Ultimately, as Hughes summarizes, “To hunger and thirst for this righteousness means longing after the practical righteousness that the Beatitudes represent both personally and in the world” (emphasis mine, ibid.).
Hungering and thirsting for righteousness means you reform yourself to become more like Christ and you attempt to improve the world around you to more resemble the kingdom of God, which Jesus will continue to lay out in the rest of the Sermon on the Mount following the beatitudes.
We cannot achieve perfection, personally or in our communities—sin is too pervasive. However, the inescapable brokenness of the world must not prevent our pursuit of perfection.
Jesus promises that, despite our brokenness, our hunger and thirst for righteousness “will be satisfied.”
I am a task-, goal-oriented person. Working on a project without a defined goal or end is frustrating for me. Even if I don’t like what I’m doing for a given project, if I have a goal, I’ll be happy.
For instance, I used some of my Christmas money to buy a Fitbit. I don’t mind working out (I just lack the time), and I hate eating healthy. One of the hardest parts about working out or eating healthy is that it’s often so ambiguous. “Just eat healthy.” “Just work out.” That doesn’t work with me. I have to have a goal, and the Fitbit definitely helps with that.
The promises of God propel us in our pursuit of righteousness.
Similarly, “pursuing righteousness” or more clearly, “trying to become more like Jesus,” is sorta ambiguous too. However, Jesus says that those who are chasing after righteousness will catch it.
When your ultimate goal in life, the goal of everything you do, is to become more like Christ and thereby reflect him, everything else tends to fall into place. Really. I promise.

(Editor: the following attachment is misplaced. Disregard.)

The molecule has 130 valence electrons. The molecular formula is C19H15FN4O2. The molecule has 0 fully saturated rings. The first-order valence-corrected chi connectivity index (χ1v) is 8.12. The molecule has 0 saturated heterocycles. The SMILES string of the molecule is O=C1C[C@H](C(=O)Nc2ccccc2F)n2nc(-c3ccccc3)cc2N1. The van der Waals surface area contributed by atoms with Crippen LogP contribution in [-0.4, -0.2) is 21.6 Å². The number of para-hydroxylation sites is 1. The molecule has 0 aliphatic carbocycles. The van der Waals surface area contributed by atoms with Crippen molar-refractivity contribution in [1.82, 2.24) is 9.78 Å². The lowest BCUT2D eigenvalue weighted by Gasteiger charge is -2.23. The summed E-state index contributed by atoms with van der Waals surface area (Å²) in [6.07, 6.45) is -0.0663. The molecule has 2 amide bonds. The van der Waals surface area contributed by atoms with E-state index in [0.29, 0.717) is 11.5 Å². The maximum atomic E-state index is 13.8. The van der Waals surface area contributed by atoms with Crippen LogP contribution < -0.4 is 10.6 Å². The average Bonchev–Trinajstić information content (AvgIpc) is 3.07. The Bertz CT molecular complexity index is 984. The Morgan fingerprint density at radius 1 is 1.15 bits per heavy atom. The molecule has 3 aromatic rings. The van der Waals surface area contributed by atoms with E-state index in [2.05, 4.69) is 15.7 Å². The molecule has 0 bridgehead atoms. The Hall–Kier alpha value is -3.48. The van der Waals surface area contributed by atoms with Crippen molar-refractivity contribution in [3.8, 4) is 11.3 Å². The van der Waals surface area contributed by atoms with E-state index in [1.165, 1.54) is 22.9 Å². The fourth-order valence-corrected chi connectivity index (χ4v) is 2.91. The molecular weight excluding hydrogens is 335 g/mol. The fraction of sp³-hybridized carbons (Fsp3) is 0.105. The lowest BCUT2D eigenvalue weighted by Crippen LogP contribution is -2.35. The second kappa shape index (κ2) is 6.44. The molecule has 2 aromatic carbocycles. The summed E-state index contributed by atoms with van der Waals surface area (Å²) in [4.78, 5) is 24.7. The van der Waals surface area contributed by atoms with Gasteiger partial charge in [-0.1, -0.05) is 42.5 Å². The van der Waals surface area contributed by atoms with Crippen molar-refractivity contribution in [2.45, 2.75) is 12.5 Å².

I’m not saying life gets easy and all of your troubles fall away. Not at all. In fact, the pursuit of righteousness comes often at a higher cost than the pursuit of personal promotion. The satisfaction Jesus promises for the pursuit of righteousness is not exempt from some pain along the way.
But, when your end is Christlikeness, certain decisions we have and certain problems we face are more easily solved. Here are a few examples:
Unsure of what college to attend? Does either hinder your pursuit of righteousness? No? Pick one. It doesn’t make a difference.
Unsure of which girl/boy to pursue a relationship with? Does she/he hinder your pursuit of righteousness? Yes? Well there goes one option.
Unsure of what career to pursue? Does one hinder your pursuit of righteousness? Skip that one, pick a more neutral one.
Were your feelings hurt by a best friend? Are you unsure of how to respond? Jesus would love the person anyway. Problem solved.
I know those may have seemed like over-simplifications of serious life decisions and issues, but really, when your one goal is to become more like Jesus and help the world become more like the kingdom of God, knowing which decision is best is easy, but it doesn’t always mean acting on it is easy.
Thankfully, the promises of God make it clear that, though we may never achieve our goal of righteousness in complete perfection in our present life, we know that we will be satisfied in our eternal one.
Jesus says to his disciples, and I think to all of us, in Luke 22:28-30:
You are those who have stayed with me in my trials, and I assign to you, as my Father assigned to me, a kingdom, that you may eat and drink at my table in my kingdom and sit on thrones judging the twelve tribes of Israel.
Praise God that when you and I hunger and thirst for righteousness, amidst painful trials and joyous victories, Jesus has promised a place at the table in glory. Keep your eyes there.
The promises of God propel us in our pursuit of righteousness.